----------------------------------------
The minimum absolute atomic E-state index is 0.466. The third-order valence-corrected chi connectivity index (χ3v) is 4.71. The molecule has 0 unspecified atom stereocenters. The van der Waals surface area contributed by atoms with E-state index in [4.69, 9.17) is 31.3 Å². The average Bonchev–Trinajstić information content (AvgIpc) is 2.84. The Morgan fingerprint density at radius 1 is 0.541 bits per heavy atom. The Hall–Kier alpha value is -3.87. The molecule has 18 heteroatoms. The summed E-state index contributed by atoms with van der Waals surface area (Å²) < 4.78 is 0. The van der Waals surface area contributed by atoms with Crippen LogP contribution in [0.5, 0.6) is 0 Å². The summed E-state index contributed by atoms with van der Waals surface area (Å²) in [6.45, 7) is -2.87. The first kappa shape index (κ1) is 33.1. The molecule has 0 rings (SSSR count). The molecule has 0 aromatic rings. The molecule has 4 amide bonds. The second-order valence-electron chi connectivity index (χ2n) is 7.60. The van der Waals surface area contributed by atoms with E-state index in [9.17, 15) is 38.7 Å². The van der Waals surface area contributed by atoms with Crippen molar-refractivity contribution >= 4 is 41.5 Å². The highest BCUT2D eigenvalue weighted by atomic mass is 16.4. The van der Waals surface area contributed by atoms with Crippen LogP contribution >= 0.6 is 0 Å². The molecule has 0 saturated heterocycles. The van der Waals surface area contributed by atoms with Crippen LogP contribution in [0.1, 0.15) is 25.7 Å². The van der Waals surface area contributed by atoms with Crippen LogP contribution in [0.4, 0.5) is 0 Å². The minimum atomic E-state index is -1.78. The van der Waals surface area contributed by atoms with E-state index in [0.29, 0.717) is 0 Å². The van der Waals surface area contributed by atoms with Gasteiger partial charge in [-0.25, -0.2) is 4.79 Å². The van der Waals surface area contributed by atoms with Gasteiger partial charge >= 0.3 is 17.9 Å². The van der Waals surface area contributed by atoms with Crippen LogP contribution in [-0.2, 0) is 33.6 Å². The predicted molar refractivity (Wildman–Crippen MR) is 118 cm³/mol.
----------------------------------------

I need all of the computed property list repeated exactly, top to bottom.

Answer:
The minimum absolute atomic E-state index is 0.466. The third-order valence-corrected chi connectivity index (χ3v) is 4.71. The molecule has 0 unspecified atom stereocenters. The van der Waals surface area contributed by atoms with E-state index in [4.69, 9.17) is 31.3 Å². The average Bonchev–Trinajstić information content (AvgIpc) is 2.84. The Morgan fingerprint density at radius 1 is 0.541 bits per heavy atom. The Hall–Kier alpha value is -3.87. The molecule has 18 heteroatoms. The summed E-state index contributed by atoms with van der Waals surface area (Å²) < 4.78 is 0. The van der Waals surface area contributed by atoms with Crippen LogP contribution in [0.5, 0.6) is 0 Å². The summed E-state index contributed by atoms with van der Waals surface area (Å²) in [6.45, 7) is -2.87. The first kappa shape index (κ1) is 33.1. The molecule has 0 rings (SSSR count). The molecule has 0 aromatic rings. The molecule has 4 amide bonds. The second-order valence-electron chi connectivity index (χ2n) is 7.60. The van der Waals surface area contributed by atoms with E-state index in [9.17, 15) is 38.7 Å². The van der Waals surface area contributed by atoms with Crippen molar-refractivity contribution >= 4 is 41.5 Å². The highest BCUT2D eigenvalue weighted by atomic mass is 16.4. The van der Waals surface area contributed by atoms with Crippen LogP contribution >= 0.6 is 0 Å². The molecule has 0 saturated heterocycles. The van der Waals surface area contributed by atoms with Crippen LogP contribution in [0.1, 0.15) is 25.7 Å². The van der Waals surface area contributed by atoms with Crippen LogP contribution in [0.4, 0.5) is 0 Å². The minimum atomic E-state index is -1.78. The van der Waals surface area contributed by atoms with E-state index in [0.29, 0.717) is 0 Å². The van der Waals surface area contributed by atoms with Gasteiger partial charge in [-0.25, -0.2) is 4.79 Å². The van der Waals surface area contributed by atoms with Gasteiger partial charge >= 0.3 is 17.9 Å². The van der Waals surface area contributed by atoms with Crippen LogP contribution in [-0.2, 0) is 33.6 Å². The predicted molar refractivity (Wildman–Crippen MR) is 118 cm³/mol.